to understand your leaving. The omen is in its
sinking. Your sisters can point at the divine
pattern of freckles on my thigh,
the tattoo of your ship’s hull behind my ear.
They know I desire the edgeless
darkness, of being the one that leaps
to find the one that left.
-From Issue 78 of CutBank
I feel like I’m in the middle of a drought, but when I really get down to it, I’m not. I’ve been writing, but each act of putting words on paper feels like trudging through muck. Yesterday, I felt a little uplifted when I saw that my poem “Love Fevers” (draft notes here) is up at Waccamaw and shares space with some fantastic writers. This year, I’ve only had two poetry acceptances and plenty more rejections, so it was very nice to see my work up again.
It might be too that I’m in a period of waiting, and waiting sometimes feels like mourning. I’m waiting to hear back from two jobs (both I should hear back from by May 1st), a book contest which is the last one my book is currently at, and several journals that have had my work for a very long time (the most being 342 days!).
On April 14th, I decided to start doing another poem-a-day thing to try to push myself into action. The first day, I randomly chose to write a prose poem that started with the tagline, “In this poem, I’m…”, so the past ten poems have had that same form and opening. What I’ve liked about this exercise is it’s given me some space to imagine: I’ve been a Latin teacher, a gifted carpenter, a perilously thin woman, an obese man.
The thing I love about doing a poem-a-day thing is I can’t rely on the old go-tos: dark farm, myths, whatever; I have to come up with new stuff because it’s easy for the old wells to run dry if I draw from them every time. It also gives me new work to play with when, for whatever reason, I start to hate that I wrote older than a month ago (which is about where I’m at now).
My real life interjects itself into these poems more and more too when before I always kept a carefully crafted wall between it and my poems. For example, I’ve been keeping track of the April 16th disappearance of a Memphis teacher. Today her body has been discovered and her estranged husband arrested. As a teacher, especially one in Memphis, I hate to read these kind of stories, and in my “In this poem, I’m…” poem from today, I’m a woman who wakes up at the bottom of a pond after being left for dead by her husband.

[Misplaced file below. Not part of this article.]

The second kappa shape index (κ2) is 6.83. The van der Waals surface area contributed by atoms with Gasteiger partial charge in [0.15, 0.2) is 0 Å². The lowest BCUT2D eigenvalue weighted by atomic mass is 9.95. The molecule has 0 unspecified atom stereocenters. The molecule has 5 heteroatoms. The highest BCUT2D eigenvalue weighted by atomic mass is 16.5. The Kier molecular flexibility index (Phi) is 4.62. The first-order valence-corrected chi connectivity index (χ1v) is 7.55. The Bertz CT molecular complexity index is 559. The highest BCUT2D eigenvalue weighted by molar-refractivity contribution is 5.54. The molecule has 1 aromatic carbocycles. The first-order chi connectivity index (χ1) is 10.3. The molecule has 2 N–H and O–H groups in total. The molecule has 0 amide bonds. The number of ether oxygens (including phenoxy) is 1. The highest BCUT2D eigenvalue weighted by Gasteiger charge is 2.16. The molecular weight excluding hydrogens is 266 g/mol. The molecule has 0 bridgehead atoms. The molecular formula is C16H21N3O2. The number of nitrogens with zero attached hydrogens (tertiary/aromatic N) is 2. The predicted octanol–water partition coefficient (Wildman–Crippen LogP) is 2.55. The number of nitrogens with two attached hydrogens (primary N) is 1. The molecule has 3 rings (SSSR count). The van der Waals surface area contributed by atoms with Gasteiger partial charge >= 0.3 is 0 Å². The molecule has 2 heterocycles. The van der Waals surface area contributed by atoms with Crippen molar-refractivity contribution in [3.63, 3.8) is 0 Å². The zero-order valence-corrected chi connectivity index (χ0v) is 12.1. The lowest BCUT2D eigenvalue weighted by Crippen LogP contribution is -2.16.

Things I need to think about in no certain order:
- My book. (After I hear back from the last contest it’s currently at (the sixth it’s been sent to), I can immediately send it off to some contests with a due date of April 30th/May 1st, send it through another round of edits, or let it hibernate until the summer months when I might feel a little more inclined to look at it again. Book contests are hard. I take the contest results a little harder than normal submissions because it’s not just a packet of 3-5 poems, but 50! Maybe I just need to keep sending it out and the pain will lessen??)
- These new poems. (Work toward a second book? a chapbook? Cut my full-length down into a chapbook and start sending it out?)
- These essays. (Two of my CNF essays have been published so far this year, and I’ve got another out right now, but what to do with them? A friend of mine suggested I think about expanding one into a book, but yikes! Maybe I’ll just keep writing and see what happens.)
I’m slogging and whining. I think I probably just need a hug…
All of you stay well.
I’ve gotten some good news over the last couple of days, which I’ve been itching to tell.
Fjords Review and [PANK] nominated two of my poems (“Philomela” and ”Persephone Writes to Her Mother”) for possible inclusion in Best New Poets 2013. This is really exciting because I was planning on submitting to BNP’s Open Competition anyway, and those two nominations allow me to submit up to four poems to be considered for free!
The regular price for a submission of two poems is $4, and from previous years, a little less than half of the poems selected are often chosen from their Open Competition. For all poets that don’t have a book yet, this is an awesome opportunity to get your work published alongside other great new poets!